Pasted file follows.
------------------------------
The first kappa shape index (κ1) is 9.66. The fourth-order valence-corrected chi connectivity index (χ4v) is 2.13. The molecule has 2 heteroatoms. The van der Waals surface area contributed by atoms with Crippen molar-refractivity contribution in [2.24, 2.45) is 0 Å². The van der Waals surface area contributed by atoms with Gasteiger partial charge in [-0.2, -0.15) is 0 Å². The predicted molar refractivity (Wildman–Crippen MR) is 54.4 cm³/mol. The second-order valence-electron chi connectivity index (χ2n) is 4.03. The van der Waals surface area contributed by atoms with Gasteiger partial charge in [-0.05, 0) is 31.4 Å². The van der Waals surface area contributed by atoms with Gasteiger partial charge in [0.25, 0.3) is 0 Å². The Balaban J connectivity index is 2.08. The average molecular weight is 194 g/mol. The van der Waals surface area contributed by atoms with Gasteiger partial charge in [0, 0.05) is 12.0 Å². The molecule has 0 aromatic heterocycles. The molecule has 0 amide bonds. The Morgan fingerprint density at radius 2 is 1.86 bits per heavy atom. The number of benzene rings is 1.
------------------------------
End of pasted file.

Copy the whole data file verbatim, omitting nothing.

The first kappa shape index (κ1) is 9.66. The fourth-order valence-corrected chi connectivity index (χ4v) is 2.13. The molecule has 2 heteroatoms. The van der Waals surface area contributed by atoms with Crippen molar-refractivity contribution in [2.24, 2.45) is 0 Å². The van der Waals surface area contributed by atoms with Gasteiger partial charge in [-0.2, -0.15) is 0 Å². The predicted molar refractivity (Wildman–Crippen MR) is 54.4 cm³/mol. The second-order valence-electron chi connectivity index (χ2n) is 4.03. The van der Waals surface area contributed by atoms with Gasteiger partial charge in [-0.05, 0) is 31.4 Å². The van der Waals surface area contributed by atoms with Gasteiger partial charge in [0.25, 0.3) is 0 Å². The Balaban J connectivity index is 2.08. The average molecular weight is 194 g/mol. The van der Waals surface area contributed by atoms with Gasteiger partial charge in [0, 0.05) is 12.0 Å². The molecule has 0 aromatic heterocycles. The molecule has 0 amide bonds. The Morgan fingerprint density at radius 2 is 1.86 bits per heavy atom. The number of benzene rings is 1.